Under the best of conditions, steelhead fishing in Central Oregon, or anywhere for that matter, is an endurance test in which an angler pursues for days, weeks and even months at a time, a creature that is blissfully unaware of its pursuers existence - that is until that one fleeting and magical second when a fish moves invisibly from its holding lie, driven by some instinct that even the most dedicated angler can only begin to understand, and grabs your fly with a take that can be as sudden and violent as a slap on the face or as a subtle as a whisper in your ear.
Many a steelheader have confessed that, "The tug is the drug." But it's not just the tug or the fight, which in most cases is usually over hyped, it's the time on the river spent in places that possess some of the last refuges of our wild heritage. For me that place is the Deschutes River, which despite its popularity and resulting crowds, still manages to produce some of my most memorable moments of the year, be it a bald eagle gliding over my head at dusk or a gleaming wild steelhead breaking the surface after taking a fly.
For most Central Oregon steelheaders, the season on the Deschutes begins around September or October and finishes around Thanksgiving. For the past two years, though, I've made it a point to get out on the final day the season, Dec. 31. It's more of a gesture, a tip of the cap to the river gods and a manifestation of my steelhead fishing addiction than it is a traditional fishing trip in which the angler sets out with high hopes for the fishing or, at least, the weather. But on New Year's Eve on the Deschutes, there's slim to no chance of either decent weather or fishing. Last year, two friends and I fished a not so-secret spot on the lower Deschutes. Our reward was a driving snow storm and temperatures that hung stubbornly in the mid-20s. Amazingly, we weren't alone. A father-and-son duo rolled in behind us, piled out of their rig and into their neoprene waders. I'm not sure we even commented on the weather, which seemed a fitting punctuation for our collectively ill-conceived expedition. But as is customary, we exchanged scouting reports on the river and wished each other luck, at which point I climbed back into the cab and poured myself another cup of coffee and waited for the digital thermometer on the rearview mirror of my buddy's truck to inch up a degree or two. It never happened. I eventually made it out of the truck and into my waders, stringing up my rod with numbing fingers. I found my friends about 200 yards downstream looking like stream-bound snowmen as the powdery flakes accumulated on their jacket sleeves and hats. After a half-hour of perfunctory casting punctuated by fits of pressing hot breath into clasped hands, we all agreed that it was time to call it a day and a season. Within an hour and a half, we were parked at the Cascade Lakes Brew Pub in Redmond where our newly thawed fingers clenched frothy pint glasses. We all agreed it was a better choice than pawing at frozen fly line.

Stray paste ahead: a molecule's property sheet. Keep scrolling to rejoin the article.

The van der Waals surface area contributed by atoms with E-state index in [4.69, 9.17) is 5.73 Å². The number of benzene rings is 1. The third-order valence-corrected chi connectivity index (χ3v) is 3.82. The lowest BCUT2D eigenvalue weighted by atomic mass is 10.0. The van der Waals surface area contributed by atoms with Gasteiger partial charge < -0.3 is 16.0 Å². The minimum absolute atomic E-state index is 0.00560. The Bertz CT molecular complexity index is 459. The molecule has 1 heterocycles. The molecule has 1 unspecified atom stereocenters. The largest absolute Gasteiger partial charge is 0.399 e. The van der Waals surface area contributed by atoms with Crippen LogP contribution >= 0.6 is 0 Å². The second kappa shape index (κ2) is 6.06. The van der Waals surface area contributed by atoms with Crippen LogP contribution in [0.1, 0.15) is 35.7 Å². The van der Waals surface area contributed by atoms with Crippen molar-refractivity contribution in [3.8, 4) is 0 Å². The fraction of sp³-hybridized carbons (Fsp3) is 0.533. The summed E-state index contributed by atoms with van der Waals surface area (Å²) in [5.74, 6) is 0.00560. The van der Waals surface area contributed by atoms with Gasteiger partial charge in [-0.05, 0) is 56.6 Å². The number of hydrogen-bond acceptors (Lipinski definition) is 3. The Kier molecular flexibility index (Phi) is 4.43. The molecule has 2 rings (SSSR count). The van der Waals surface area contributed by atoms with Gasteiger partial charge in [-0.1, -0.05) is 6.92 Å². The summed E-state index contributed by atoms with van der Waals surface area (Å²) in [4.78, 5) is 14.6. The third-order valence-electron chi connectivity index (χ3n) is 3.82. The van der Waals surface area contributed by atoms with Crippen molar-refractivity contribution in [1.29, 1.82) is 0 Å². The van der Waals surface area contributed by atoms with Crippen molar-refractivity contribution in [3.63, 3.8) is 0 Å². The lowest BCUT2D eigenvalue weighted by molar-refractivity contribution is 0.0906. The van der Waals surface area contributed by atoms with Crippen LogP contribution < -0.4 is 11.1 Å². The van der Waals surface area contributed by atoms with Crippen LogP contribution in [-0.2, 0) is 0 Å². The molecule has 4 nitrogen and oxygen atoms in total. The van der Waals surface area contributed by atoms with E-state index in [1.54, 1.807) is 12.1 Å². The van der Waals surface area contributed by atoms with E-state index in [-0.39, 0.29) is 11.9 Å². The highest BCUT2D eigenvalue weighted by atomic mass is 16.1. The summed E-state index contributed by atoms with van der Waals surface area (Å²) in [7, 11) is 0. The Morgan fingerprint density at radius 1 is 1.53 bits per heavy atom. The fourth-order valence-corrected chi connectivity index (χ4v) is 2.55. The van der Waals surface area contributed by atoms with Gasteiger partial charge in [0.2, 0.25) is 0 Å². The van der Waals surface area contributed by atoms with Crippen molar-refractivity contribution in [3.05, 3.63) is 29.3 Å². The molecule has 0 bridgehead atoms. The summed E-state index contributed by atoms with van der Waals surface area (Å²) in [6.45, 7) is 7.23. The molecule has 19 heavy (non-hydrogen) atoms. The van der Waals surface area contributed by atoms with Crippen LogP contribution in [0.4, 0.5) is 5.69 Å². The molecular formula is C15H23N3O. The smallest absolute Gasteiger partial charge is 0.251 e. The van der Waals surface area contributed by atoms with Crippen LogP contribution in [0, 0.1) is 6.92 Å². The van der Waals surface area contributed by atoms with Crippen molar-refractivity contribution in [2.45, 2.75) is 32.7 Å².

Still, the experience stayed with me. What should have been a lesson in propriety and planning instead planted the seed of a year-end ritual. Steelheading has a way of doing that to you. The more you suffer, the more you want. So last week I sent an 11th-hour text to another steelhead junkie, Seattle-area native Carl Christoferson, who I knew would be game if he could convince his wife to give him a hall pass on New Year's Eve. Within a few hours, we secured all the necessary domestic permits and laid our plans. We would meet at our usual rendezvous spot on Bend's north end and head up to Mecca Flat near Warm Springs. That evening as I threw my gear together in the garage I was struck by one overwhelming reality - it was seriously cold. Not the kind of mild chill that passes for cold in the Northwest, but real honest to goodness cold like I remembered from my years in the Midwest. I checked the temp: 13 degrees in Bend. Tomorrow's forecasted high: 25 degress. I sent Carl a last-minute text with the forecast attached, opening the door for reconsideration. It was something to the effect of, "Are we crazy???"
After half an hour or so the reply came back. "Yes nuts... Gotta give it one last shot. Right?"
I took the last sentence to be more of a statement of fact than a question. We were going fishing.
I'll spare you the blow-by-blow account of a day of below-freezing fishing. But suffice to say that no fish were caught, save the one redside that we saw a grinning 20-something pull-out for a shallow riffle that he was plying with a 13-foot double handed rod - clearly in search of something more substantial than a late season trout, but grateful for anything.
Maybe it was the fact that New Year's Eve fell on a Friday this year, but we had plenty of company. There were three trucks in the lot by the time we pulled on our waders and a total of seven with another rig on the way in when we pulled out a little after noon. Then again, maybe this half-thawed New Year's Eve ritual is catching on. If so, we'll see you next year.
P.S. A note to the guys on the river with the awesome propane tank at Poplar. Please remember to pack whiskey next year. We'll bring the toddy fixings. If we can't catch fish, we could at least catch a buzz.